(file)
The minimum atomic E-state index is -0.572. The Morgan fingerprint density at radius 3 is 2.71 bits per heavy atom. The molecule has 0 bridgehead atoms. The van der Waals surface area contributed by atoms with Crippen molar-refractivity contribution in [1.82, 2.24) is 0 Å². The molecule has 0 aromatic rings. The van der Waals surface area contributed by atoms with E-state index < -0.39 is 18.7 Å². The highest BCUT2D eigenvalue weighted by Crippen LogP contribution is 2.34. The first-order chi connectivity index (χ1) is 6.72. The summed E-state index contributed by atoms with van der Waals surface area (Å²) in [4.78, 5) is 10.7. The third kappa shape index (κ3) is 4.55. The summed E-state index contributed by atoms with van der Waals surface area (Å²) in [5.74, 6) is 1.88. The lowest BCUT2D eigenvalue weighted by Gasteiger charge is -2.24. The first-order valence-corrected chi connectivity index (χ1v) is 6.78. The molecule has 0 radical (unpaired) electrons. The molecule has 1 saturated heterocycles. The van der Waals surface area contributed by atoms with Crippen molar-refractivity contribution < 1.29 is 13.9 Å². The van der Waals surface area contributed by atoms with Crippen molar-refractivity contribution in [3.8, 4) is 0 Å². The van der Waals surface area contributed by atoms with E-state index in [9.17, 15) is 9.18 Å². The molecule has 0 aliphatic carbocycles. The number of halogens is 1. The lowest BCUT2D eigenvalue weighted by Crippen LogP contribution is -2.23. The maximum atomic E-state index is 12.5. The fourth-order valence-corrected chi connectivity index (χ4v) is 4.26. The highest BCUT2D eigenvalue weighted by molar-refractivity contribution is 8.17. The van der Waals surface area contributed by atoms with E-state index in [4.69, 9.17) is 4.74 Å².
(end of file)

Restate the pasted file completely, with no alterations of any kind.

The minimum atomic E-state index is -0.572. The Morgan fingerprint density at radius 3 is 2.71 bits per heavy atom. The molecule has 0 bridgehead atoms. The van der Waals surface area contributed by atoms with Crippen molar-refractivity contribution in [1.82, 2.24) is 0 Å². The molecule has 0 aromatic rings. The van der Waals surface area contributed by atoms with E-state index < -0.39 is 18.7 Å². The highest BCUT2D eigenvalue weighted by Crippen LogP contribution is 2.34. The first-order chi connectivity index (χ1) is 6.72. The summed E-state index contributed by atoms with van der Waals surface area (Å²) in [4.78, 5) is 10.7. The third kappa shape index (κ3) is 4.55. The summed E-state index contributed by atoms with van der Waals surface area (Å²) in [5.74, 6) is 1.88. The lowest BCUT2D eigenvalue weighted by Gasteiger charge is -2.24. The first-order valence-corrected chi connectivity index (χ1v) is 6.78. The molecule has 0 radical (unpaired) electrons. The molecule has 1 saturated heterocycles. The van der Waals surface area contributed by atoms with Crippen molar-refractivity contribution < 1.29 is 13.9 Å². The van der Waals surface area contributed by atoms with Crippen molar-refractivity contribution in [3.8, 4) is 0 Å². The van der Waals surface area contributed by atoms with E-state index in [9.17, 15) is 9.18 Å². The molecule has 0 aliphatic carbocycles. The number of halogens is 1. The lowest BCUT2D eigenvalue weighted by Crippen LogP contribution is -2.23. The maximum atomic E-state index is 12.5. The fourth-order valence-corrected chi connectivity index (χ4v) is 4.26. The highest BCUT2D eigenvalue weighted by molar-refractivity contribution is 8.17. The van der Waals surface area contributed by atoms with E-state index in [4.69, 9.17) is 4.74 Å².